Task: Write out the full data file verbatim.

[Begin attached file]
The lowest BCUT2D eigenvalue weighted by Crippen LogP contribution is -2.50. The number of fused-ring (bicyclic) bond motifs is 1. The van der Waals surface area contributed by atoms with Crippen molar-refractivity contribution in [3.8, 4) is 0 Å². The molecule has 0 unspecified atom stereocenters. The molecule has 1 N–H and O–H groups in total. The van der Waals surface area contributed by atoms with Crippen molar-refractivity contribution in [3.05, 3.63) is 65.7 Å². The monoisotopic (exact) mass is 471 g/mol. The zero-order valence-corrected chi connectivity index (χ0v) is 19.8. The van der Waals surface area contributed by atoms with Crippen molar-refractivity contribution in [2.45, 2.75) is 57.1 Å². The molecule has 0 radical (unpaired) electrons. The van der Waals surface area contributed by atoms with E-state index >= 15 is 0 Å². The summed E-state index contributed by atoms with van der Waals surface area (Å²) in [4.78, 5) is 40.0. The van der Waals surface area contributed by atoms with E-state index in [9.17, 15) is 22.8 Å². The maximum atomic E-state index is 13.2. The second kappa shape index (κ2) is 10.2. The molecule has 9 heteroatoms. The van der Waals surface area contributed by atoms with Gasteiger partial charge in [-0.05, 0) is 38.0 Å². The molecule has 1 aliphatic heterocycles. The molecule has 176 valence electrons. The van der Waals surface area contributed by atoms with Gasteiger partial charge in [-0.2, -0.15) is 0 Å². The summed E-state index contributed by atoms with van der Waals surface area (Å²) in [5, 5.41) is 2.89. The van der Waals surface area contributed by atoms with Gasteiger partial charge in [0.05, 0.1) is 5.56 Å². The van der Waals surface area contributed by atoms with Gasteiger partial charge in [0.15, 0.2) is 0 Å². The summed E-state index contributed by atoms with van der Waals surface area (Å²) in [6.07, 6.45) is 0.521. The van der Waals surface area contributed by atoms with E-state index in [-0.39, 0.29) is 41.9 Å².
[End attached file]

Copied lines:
The lowest BCUT2D eigenvalue weighted by Crippen LogP contribution is -2.50. The number of fused-ring (bicyclic) bond motifs is 1. The van der Waals surface area contributed by atoms with Crippen molar-refractivity contribution in [3.8, 4) is 0 Å². The molecule has 0 unspecified atom stereocenters. The molecule has 1 N–H and O–H groups in total. The van der Waals surface area contributed by atoms with Crippen molar-refractivity contribution in [3.05, 3.63) is 65.7 Å². The monoisotopic (exact) mass is 471 g/mol. The zero-order valence-corrected chi connectivity index (χ0v) is 19.8. The van der Waals surface area contributed by atoms with Crippen molar-refractivity contribution in [2.45, 2.75) is 57.1 Å². The molecule has 0 radical (unpaired) electrons. The van der Waals surface area contributed by atoms with E-state index >= 15 is 0 Å². The summed E-state index contributed by atoms with van der Waals surface area (Å²) in [4.78, 5) is 40.0. The van der Waals surface area contributed by atoms with E-state index in [9.17, 15) is 22.8 Å². The maximum atomic E-state index is 13.2. The second kappa shape index (κ2) is 10.2. The molecule has 9 heteroatoms. The van der Waals surface area contributed by atoms with Gasteiger partial charge in [-0.05, 0) is 38.0 Å². The molecule has 1 aliphatic heterocycles. The molecule has 176 valence electrons. The van der Waals surface area contributed by atoms with Gasteiger partial charge in [-0.2, -0.15) is 0 Å². The summed E-state index contributed by atoms with van der Waals surface area (Å²) in [5, 5.41) is 2.89. The van der Waals surface area contributed by atoms with Gasteiger partial charge in [0.05, 0.1) is 5.56 Å². The van der Waals surface area contributed by atoms with Gasteiger partial charge in [0.15, 0.2) is 0 Å². The summed E-state index contributed by atoms with van der Waals surface area (Å²) in [6.07, 6.45) is 0.521. The van der Waals surface area contributed by atoms with E-state index in [-0.39, 0.29) is 41.9 Å².